Monday, September 26, 2011

The Cheese Mule

I’ve now traveled to El Salvador and back again 3 times. Each trip I have played the role of cheese smuggler. When news spreads that you’re traveling to the US you start to hear things like, “vas muy encargada?” or “do you have a little space in your suitcase that I could send something small to my family?” I literally told ONE person in the US that I MIGHT be coming home for a short visit and people in El Salvador the next day would say, “I’ve heard you’re going to Estados Unidos…” How in the world…I haven’t even DECIDED yet! Anyway, it is hard to say no. These are family members or family members of people who live with your family members. All year long they receive their remesas and they really want to send something in return. It is ALWAYS CHEESE. I get it, there’s nearly nothing they can send from El Salvador that one can’t buy in the US. I would even say that, one can buy Salvadoran cheese in the US. It doesn’t taste EXACTLY the same, but neither does the cheddar I bought from Super Selectos, so we’re even.



So they show up, the day before you’re scheduled to leave with a small package, wrapped in foil and black plastic bags and masking tape all around declaring PARA LUIS or quien sea. It is 5 lbs of cheese. Plus a few marquesotes and quesadillas (another 5 lbs) and after 5 people do this, you have eaten up your entire 50 lb baggage allowance on cheese. You also must thoroughly interrogate them on what’s in the bags because they will not tell you unless you ask and they will slip other things in. This is important because a) if it’s a liquid it can’t go in carry-on luggage, b) you can face penalties and fines for not declaring stuff at customs, and c) some things are not allowed in.



For example, someone wanted to send eye drops to their loved one in the US. Regardless of the fact that we have eye drops in the US, these weren’t some special eye drops, literally just visine, they need to go in checked luggage. Someone else wanted to send some dried fish. You know those small tilapias they farm everywhere in El Salvador…dried was the only way to describe them. Now, I don’t know if this fish is allowed in or not but it’s going to get questioned. Last time I brought a bunch of little bags of pepitas (roasted pumpkin seeds). In general seeds are not allowed and specifically pumpkin seeds because of some beetle. Customs has all kinds of reasons why you’re not allowed to bring stuff in. You aren’t allowed to bring ANY citrus in because of possible citrus diseases. You actually are allowed to bring cheese in, the drier the better. If it’s runny though, it’s probably a no go. So I know I’m allowed to bring in the cheese. I’m not exactly smuggling it. The problem is, if you declare it, they WILL search you. If you say you have cheese, well they need to SEE the cheese and make sure it’s not the kind that’s prohibited. That takes TIME that you might not have when you’re running to make a too tight connection and don’t want to get stuck in Miami, Houston, or Dallas. So, I’ve heard, many many people take their chances and don’t declare their food items. Either one, because they know they’re not supposed to bring them in or two, because they don’t want the hassle and are trying to make a connecting flight.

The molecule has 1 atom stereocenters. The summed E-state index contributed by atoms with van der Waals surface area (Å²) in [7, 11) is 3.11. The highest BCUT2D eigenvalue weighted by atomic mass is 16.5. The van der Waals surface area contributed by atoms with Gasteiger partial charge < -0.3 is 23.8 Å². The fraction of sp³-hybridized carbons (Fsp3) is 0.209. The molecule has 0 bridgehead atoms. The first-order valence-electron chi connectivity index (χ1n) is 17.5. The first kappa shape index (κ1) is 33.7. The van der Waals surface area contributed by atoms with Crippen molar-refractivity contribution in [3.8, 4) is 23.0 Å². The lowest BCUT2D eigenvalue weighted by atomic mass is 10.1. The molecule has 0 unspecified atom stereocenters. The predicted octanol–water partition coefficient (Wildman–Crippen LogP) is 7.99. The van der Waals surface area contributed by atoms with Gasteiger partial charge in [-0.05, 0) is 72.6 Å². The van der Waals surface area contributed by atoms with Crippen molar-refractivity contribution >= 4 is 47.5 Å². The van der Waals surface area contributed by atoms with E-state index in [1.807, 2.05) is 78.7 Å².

The other thing is the weight. Cheese is heavy. I thought I had found a great deal on a flight from San Salvador to DC on Spirit Airlines, $65 plus taxes, so $165. I was only going for a short trip so I just brought a few t-shirts and one pair of jeans. I could’ve packed it all in a tote bag as a “personal item” which is the only free bag Spirit allows. Instead I ended up paying $38 to check a suitcase that was literally filled with 70lbs of cheese, marquesotes & quesadillas (dense sweet breads), and tamales de elote (again HEAVY). Since it was over 40lbs I also got hit with an overweight charge of $50 which brings my ticket price closer to $250. Which is not really a deal. The only deal part of it is that it’s a one way ticket and I didn’t know exactly when I was going to return so I wanted a one way.



SO knowing all that, my American friends inevitably ask, why don’t I charge them a fee? I knew the Spirit fees upfront and I thought, well I’m bringing some clothes anyway and a carry-on bag costs nearly the same as a much bigger checked bag so it’s no big deal. The big deal is when they bring 20 lbs vs. 5 and move me into the overweight category. At Spirit it may be $50 but American charges $100 for each overweight bag. Also, I did sorta suggest it once and the look I got was incredulous. It said you are a greedy heartless woman to charge someone for such a *small* package.



All this ranting to say, yes I’ll still smuggle your cheese for you. But I’m going to bitch about it on the internets every step of the way.

2 comments:

rubireyes said...

Lol Julie. You have become a ruluctant viajero. And they do charge money so you shouldn't be afraid to ask for a few dollars. Our friends in the US have stopped telling me when they are coming here because I always try to get them to bring me body wash and bagels.

Traci said...

LOL poor girl!